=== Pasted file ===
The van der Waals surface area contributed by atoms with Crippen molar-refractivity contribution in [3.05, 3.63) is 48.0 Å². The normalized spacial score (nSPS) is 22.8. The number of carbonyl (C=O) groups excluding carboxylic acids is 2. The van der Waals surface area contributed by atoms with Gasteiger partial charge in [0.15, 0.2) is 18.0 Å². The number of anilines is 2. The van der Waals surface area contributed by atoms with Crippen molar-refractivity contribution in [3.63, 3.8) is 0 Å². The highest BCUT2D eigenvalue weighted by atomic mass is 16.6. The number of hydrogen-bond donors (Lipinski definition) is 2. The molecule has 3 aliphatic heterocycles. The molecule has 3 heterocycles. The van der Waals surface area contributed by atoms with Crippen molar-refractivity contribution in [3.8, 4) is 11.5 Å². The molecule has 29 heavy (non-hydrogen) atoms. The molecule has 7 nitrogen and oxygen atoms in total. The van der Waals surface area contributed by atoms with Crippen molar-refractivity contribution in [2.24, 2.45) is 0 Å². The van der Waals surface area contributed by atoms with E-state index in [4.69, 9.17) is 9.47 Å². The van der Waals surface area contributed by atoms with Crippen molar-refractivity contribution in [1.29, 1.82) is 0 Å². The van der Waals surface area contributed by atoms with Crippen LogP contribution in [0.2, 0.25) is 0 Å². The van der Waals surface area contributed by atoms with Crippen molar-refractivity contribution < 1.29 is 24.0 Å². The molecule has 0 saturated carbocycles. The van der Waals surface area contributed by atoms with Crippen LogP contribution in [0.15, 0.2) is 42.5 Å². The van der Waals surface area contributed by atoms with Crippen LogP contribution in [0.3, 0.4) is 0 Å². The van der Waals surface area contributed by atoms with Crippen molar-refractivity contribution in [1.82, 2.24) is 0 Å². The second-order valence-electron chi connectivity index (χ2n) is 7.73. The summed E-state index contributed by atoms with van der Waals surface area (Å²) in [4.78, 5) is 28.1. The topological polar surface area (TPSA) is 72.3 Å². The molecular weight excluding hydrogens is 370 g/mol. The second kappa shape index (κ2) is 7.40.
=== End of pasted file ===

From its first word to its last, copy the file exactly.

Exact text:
The van der Waals surface area contributed by atoms with Crippen molar-refractivity contribution in [3.05, 3.63) is 48.0 Å². The normalized spacial score (nSPS) is 22.8. The number of carbonyl (C=O) groups excluding carboxylic acids is 2. The van der Waals surface area contributed by atoms with Gasteiger partial charge in [0.15, 0.2) is 18.0 Å². The number of anilines is 2. The van der Waals surface area contributed by atoms with Crippen molar-refractivity contribution in [3.63, 3.8) is 0 Å². The highest BCUT2D eigenvalue weighted by atomic mass is 16.6. The number of hydrogen-bond donors (Lipinski definition) is 2. The molecule has 3 aliphatic heterocycles. The molecule has 3 heterocycles. The van der Waals surface area contributed by atoms with Crippen molar-refractivity contribution in [3.8, 4) is 11.5 Å². The molecule has 29 heavy (non-hydrogen) atoms. The molecule has 7 nitrogen and oxygen atoms in total. The van der Waals surface area contributed by atoms with Crippen molar-refractivity contribution in [2.24, 2.45) is 0 Å². The van der Waals surface area contributed by atoms with E-state index in [4.69, 9.17) is 9.47 Å². The van der Waals surface area contributed by atoms with Crippen molar-refractivity contribution in [1.29, 1.82) is 0 Å². The van der Waals surface area contributed by atoms with Crippen LogP contribution in [0.2, 0.25) is 0 Å². The van der Waals surface area contributed by atoms with Crippen molar-refractivity contribution < 1.29 is 24.0 Å². The molecule has 0 saturated carbocycles. The van der Waals surface area contributed by atoms with Crippen LogP contribution in [0.15, 0.2) is 42.5 Å². The van der Waals surface area contributed by atoms with Crippen LogP contribution in [0.3, 0.4) is 0 Å². The van der Waals surface area contributed by atoms with Crippen molar-refractivity contribution in [1.82, 2.24) is 0 Å². The second-order valence-electron chi connectivity index (χ2n) is 7.73. The summed E-state index contributed by atoms with van der Waals surface area (Å²) in [4.78, 5) is 28.1. The topological polar surface area (TPSA) is 72.3 Å². The molecular weight excluding hydrogens is 370 g/mol. The second kappa shape index (κ2) is 7.40.